The choice of which Content Standard should be decided based on the type of resources that will be described in the collection and the intended audience for the materials, and may be influenced by the Structural Standard being used.
List of Content Standards
Anglo-American Cataloguing Rules(AACR2) cover the description of different formats, and the provision of access points with general libraries as their primary audience.
Resource Description and Access(RDA) originally started as AACR3, but later became RDA in an effort to set it apart from previous practices. Major departures from AACR2 include: the format of the resource being cataloged is no longer the first decision to be made, catalogers are instructed to choose a preferred access point rather than a main access point, and the rules allow for better use of FRBR principles (WORK/EXPRESSION/MANIFESTATION/ITEM).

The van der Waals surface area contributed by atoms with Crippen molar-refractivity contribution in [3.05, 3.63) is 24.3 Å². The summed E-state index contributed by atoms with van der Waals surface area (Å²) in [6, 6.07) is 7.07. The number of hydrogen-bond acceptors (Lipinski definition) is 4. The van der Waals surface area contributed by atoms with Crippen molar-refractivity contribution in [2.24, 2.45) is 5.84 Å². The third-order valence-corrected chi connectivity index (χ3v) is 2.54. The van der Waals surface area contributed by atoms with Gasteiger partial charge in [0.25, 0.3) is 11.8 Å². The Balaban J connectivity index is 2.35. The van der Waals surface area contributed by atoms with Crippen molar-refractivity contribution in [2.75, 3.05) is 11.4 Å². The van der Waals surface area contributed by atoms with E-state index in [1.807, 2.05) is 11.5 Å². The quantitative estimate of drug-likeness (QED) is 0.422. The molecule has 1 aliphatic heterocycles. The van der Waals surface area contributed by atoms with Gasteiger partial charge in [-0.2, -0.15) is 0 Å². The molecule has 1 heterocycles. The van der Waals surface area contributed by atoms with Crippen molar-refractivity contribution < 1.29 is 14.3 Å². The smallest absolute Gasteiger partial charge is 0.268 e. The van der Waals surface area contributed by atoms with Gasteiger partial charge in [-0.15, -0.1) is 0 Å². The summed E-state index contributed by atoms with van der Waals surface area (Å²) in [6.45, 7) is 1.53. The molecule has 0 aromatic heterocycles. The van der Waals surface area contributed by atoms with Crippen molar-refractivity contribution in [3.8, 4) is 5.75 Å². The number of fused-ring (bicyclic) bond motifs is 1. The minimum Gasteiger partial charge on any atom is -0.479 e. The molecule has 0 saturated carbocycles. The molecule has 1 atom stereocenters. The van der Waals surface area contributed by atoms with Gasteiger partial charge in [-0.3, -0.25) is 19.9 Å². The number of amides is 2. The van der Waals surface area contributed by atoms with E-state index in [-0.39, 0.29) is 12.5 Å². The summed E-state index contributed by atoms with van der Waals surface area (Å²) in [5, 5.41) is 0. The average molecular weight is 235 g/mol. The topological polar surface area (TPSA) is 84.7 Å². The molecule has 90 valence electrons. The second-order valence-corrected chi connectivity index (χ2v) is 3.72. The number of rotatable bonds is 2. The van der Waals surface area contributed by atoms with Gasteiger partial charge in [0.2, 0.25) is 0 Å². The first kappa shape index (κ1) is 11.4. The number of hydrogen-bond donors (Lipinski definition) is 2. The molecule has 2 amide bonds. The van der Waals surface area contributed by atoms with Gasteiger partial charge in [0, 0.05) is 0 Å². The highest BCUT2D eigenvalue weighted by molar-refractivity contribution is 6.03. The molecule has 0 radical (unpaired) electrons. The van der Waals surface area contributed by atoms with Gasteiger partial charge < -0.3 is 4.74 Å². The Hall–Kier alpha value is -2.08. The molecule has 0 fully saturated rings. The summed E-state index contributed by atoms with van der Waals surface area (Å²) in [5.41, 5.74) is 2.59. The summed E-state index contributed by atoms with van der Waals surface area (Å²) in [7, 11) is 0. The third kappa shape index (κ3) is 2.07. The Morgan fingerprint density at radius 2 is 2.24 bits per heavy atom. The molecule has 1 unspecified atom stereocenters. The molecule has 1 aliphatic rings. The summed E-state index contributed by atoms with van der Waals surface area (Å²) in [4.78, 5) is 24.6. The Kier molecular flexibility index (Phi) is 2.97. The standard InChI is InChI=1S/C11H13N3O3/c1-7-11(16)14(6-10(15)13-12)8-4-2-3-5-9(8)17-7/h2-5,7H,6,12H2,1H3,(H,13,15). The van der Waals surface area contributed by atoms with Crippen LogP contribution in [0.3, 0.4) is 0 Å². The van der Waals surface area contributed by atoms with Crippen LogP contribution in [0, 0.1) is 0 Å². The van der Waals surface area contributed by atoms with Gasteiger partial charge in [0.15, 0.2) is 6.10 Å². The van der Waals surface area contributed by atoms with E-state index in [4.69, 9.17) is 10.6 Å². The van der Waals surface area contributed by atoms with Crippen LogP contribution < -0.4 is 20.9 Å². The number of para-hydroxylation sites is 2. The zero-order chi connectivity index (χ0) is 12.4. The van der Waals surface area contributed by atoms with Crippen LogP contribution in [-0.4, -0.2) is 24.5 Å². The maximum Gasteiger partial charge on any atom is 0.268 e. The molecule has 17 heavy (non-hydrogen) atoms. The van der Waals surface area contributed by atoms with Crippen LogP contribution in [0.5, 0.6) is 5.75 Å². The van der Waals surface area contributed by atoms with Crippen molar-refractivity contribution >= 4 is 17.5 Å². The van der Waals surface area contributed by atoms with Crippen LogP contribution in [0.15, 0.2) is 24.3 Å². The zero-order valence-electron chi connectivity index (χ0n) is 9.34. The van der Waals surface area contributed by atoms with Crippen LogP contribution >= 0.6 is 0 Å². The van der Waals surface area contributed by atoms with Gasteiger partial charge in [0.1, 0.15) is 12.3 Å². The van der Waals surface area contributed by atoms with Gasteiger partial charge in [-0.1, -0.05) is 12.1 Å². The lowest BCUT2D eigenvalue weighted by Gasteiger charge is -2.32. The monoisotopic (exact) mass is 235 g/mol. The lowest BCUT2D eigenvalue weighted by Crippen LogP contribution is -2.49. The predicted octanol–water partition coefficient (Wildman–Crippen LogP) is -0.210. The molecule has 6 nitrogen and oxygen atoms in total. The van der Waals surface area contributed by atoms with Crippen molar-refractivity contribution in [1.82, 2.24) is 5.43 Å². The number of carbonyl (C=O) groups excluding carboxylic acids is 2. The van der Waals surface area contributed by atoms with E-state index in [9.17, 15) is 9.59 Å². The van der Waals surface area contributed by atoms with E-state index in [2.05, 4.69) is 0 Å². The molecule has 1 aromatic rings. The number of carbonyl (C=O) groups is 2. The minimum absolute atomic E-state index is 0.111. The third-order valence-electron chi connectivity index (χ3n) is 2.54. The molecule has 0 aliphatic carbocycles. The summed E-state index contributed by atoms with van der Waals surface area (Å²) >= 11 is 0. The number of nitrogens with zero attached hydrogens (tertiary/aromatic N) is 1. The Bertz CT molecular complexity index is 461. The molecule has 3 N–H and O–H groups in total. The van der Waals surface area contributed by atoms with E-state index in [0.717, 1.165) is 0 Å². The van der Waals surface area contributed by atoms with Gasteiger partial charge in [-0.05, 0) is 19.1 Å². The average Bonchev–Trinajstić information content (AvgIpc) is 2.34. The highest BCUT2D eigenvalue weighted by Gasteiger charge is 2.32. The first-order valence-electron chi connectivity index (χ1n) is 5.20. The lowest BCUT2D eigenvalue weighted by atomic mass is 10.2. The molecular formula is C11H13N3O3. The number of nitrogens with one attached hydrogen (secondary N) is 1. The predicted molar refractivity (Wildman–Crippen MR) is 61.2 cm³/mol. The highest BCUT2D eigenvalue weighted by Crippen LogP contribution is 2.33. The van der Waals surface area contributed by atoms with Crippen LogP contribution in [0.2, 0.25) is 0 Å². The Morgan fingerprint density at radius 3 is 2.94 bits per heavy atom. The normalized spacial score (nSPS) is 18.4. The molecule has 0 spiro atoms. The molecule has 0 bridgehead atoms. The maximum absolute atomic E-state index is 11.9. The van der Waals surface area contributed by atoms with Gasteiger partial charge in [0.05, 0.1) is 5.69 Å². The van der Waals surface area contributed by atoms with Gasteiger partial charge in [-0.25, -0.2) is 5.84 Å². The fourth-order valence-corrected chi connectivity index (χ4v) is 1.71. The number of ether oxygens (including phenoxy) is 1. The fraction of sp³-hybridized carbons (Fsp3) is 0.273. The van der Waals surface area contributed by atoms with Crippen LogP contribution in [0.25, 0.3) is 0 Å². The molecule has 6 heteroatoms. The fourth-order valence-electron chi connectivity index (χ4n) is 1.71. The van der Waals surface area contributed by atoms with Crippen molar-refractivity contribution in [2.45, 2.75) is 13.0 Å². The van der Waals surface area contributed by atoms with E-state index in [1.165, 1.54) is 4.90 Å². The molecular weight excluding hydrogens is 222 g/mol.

Cataloging Cultural Objects(CCO), a data content standard published by ALA, was written mostly by Visual Resource Curators for the cultural heritage community. It serves a similar purpose as AACR2 and RDA, but with special treatment for cultural objects like works of art, architecture, artifacts.
Describing Archives: A Content Standard(DACS) is a content standard designed for single- and multi-level descriptions of archives, personal papers, and manuscripts, and can be applied to all material types.